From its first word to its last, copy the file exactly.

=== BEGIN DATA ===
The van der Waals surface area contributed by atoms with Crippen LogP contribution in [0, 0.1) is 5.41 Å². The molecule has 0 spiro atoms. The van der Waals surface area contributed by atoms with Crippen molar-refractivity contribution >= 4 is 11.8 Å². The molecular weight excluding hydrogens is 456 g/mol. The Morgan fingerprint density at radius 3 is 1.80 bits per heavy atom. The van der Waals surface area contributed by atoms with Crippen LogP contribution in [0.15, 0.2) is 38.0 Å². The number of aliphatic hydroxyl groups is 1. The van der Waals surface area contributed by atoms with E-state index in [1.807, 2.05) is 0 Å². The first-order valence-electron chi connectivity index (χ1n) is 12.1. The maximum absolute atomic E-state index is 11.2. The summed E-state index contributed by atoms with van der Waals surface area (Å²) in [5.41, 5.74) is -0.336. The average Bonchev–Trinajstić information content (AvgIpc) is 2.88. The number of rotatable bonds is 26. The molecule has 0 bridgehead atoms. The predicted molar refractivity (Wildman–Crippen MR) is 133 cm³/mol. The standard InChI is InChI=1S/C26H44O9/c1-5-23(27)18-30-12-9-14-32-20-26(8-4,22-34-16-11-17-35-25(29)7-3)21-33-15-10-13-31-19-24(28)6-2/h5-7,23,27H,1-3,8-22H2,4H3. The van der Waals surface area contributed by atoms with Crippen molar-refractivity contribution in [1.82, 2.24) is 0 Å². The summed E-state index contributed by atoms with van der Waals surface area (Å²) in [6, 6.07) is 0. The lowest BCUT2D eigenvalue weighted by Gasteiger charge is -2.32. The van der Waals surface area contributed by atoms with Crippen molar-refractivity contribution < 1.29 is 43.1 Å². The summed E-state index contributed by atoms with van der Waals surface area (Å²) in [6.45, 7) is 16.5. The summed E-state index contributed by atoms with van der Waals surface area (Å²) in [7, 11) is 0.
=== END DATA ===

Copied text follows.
The van der Waals surface area contributed by atoms with Crippen LogP contribution in [0, 0.1) is 5.41 Å². The molecule has 0 spiro atoms. The van der Waals surface area contributed by atoms with Crippen molar-refractivity contribution >= 4 is 11.8 Å². The molecular weight excluding hydrogens is 456 g/mol. The Morgan fingerprint density at radius 3 is 1.80 bits per heavy atom. The van der Waals surface area contributed by atoms with Crippen LogP contribution in [0.15, 0.2) is 38.0 Å². The number of aliphatic hydroxyl groups is 1. The van der Waals surface area contributed by atoms with E-state index in [1.807, 2.05) is 0 Å². The first-order valence-electron chi connectivity index (χ1n) is 12.1. The maximum absolute atomic E-state index is 11.2. The summed E-state index contributed by atoms with van der Waals surface area (Å²) in [5.41, 5.74) is -0.336. The average Bonchev–Trinajstić information content (AvgIpc) is 2.88. The number of rotatable bonds is 26. The molecule has 0 bridgehead atoms. The predicted molar refractivity (Wildman–Crippen MR) is 133 cm³/mol. The standard InChI is InChI=1S/C26H44O9/c1-5-23(27)18-30-12-9-14-32-20-26(8-4,22-34-16-11-17-35-25(29)7-3)21-33-15-10-13-31-19-24(28)6-2/h5-7,23,27H,1-3,8-22H2,4H3. The van der Waals surface area contributed by atoms with Crippen molar-refractivity contribution in [1.82, 2.24) is 0 Å². The summed E-state index contributed by atoms with van der Waals surface area (Å²) in [6, 6.07) is 0. The lowest BCUT2D eigenvalue weighted by Gasteiger charge is -2.32. The van der Waals surface area contributed by atoms with Crippen molar-refractivity contribution < 1.29 is 43.1 Å². The summed E-state index contributed by atoms with van der Waals surface area (Å²) in [6.45, 7) is 16.5. The summed E-state index contributed by atoms with van der Waals surface area (Å²) in [7, 11) is 0.